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The Return of OP ED Steve

By Op Ed Steve

Bryson DeChambeau. The name used to evoke images of protein shakes, scientific club optimization, floating golf balls and a driving distance that could launch a Tesla. But lately, there's a curious shift in the Brysonian breeze. Is this a mea culpa mulligan, or a meticulously calculated PR approach designed to dupe the global golf gallery?

DeChambeau's past relationship with the media has been about as smooth as a sand trap filled with legos. His singular focus on distance, the occasional rules kerfuffle, the occasional rope kerfuffle and, of course, Augusta playing as a par 67, painted a picture of a brilliant golfer with the emotional intelligence of a 3-D printer.

However, recent times have seen a DeChambeau seemingly downloaded from a focus group gone rogue. Gone are the sullen interviews, replaced by a carefully curated dose of self-deprecating humor and folksy charm. His YouTube channel features him, well, being Bryson, but with a chummy veneer thicker than his layer of pre-round sunscreen.

This calculated charm offensive is about as subtle as a neon Bryson bobblehead on the 18th green. There are interviews where he name-drops golf legends with the frequency of a broken record, a not-so-subtle attempt to wedge himself into the sport's hallowed halls. His social media is plastered with "relatable" content: Bryson at a barbeque, tongs in hand, awkwardly flipping a hot dog! Bryson on the couch, eyes glued to Rick and Morty, (hopefully) understanding the plot this time! It's enough to make you wonder if someone swapped his caddy for a public relations consultant.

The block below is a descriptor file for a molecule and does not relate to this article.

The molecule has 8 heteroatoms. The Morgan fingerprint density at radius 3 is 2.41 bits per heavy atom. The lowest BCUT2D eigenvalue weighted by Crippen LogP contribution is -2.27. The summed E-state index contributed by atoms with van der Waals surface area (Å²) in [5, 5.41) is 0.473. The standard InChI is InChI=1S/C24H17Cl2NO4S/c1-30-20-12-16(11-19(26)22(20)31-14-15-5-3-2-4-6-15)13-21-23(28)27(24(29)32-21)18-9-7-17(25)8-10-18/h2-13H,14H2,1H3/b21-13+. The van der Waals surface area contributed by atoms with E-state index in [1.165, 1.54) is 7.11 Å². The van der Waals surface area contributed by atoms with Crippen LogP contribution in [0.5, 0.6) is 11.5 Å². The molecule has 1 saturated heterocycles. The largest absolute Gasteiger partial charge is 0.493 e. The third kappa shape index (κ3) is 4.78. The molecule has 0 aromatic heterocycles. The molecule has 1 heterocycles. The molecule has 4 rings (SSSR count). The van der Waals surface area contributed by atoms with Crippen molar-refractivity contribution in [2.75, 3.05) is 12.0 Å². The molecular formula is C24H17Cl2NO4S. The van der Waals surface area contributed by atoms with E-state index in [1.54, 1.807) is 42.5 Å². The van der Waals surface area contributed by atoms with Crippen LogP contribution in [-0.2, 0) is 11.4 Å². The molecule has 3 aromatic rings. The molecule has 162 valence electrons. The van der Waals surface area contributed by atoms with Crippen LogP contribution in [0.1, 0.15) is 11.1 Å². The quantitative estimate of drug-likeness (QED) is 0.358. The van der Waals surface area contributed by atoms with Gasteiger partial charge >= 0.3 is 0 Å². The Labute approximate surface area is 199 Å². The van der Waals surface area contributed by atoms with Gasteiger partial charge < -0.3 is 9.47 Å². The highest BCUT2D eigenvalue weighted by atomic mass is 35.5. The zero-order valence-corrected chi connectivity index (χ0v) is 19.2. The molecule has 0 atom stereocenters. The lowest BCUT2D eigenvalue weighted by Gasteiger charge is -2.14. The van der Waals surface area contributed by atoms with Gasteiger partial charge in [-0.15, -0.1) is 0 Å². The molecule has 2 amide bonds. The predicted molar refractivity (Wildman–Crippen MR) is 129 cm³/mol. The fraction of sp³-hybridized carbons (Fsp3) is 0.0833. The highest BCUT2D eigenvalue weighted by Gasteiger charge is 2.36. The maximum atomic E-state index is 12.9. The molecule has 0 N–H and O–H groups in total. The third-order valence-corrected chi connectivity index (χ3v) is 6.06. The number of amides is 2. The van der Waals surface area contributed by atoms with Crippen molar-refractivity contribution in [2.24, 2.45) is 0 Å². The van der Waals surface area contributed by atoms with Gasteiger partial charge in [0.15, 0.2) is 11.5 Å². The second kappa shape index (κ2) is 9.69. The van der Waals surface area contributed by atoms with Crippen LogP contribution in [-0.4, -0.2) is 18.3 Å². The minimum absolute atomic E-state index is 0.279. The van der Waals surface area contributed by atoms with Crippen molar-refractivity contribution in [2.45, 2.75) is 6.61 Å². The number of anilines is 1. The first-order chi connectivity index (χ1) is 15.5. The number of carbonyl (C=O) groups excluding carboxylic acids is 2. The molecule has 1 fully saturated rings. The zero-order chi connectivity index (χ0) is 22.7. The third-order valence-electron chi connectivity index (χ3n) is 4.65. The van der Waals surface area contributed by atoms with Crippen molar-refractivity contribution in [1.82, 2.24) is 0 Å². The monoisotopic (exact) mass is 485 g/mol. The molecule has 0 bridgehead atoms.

Do not be fooled  For all the hours that Bryson has spent since his days as a junior golfer engineering the perfect golfer, he forgot to allocate any attribute points to personality.  He thought that winning would be enough, but he didn’t win enough to overcome that deficiency.  Should we ignore everything we thought we knew about him and not recognize that he is now engineering a very successful rehabilitation of his personality using a checklist of items that can generally be categorized as “act like a normal human”? Sign autographs, appeal to kids, be humble in victory, gracious in defeat.  This is a con.  We are being conned.

Now, is this a bad thing? Not necessarily. DeChambeau is a captivating golfer, and a more relatable persona could certainly expand his fanbase. Why do we root who we root for?  Is it because we want to see golfers do amazing things that we can never do, and we don’t care about who they are as people off the course?  Maybe, but the fact that I’ve seen more images of Bennett Scheffler than my cousin’s new daughter who lives 2 miles away from me may suggest otherwise. There's a nagging suspicion that this is less about a change of heart and more about a strategic image overhaul.

Only time will tell if this is a genuine evolution or a performance crafted with the same precision as his unorthodox swing. One thing's for sure, though: Bryson DeChambeau's public image rehab is a fascinating case study in the age of manufactured likability. The question remains: are we witnessing a golfer embracing his fans, or a magician expertly pulling the wool over our eyes?

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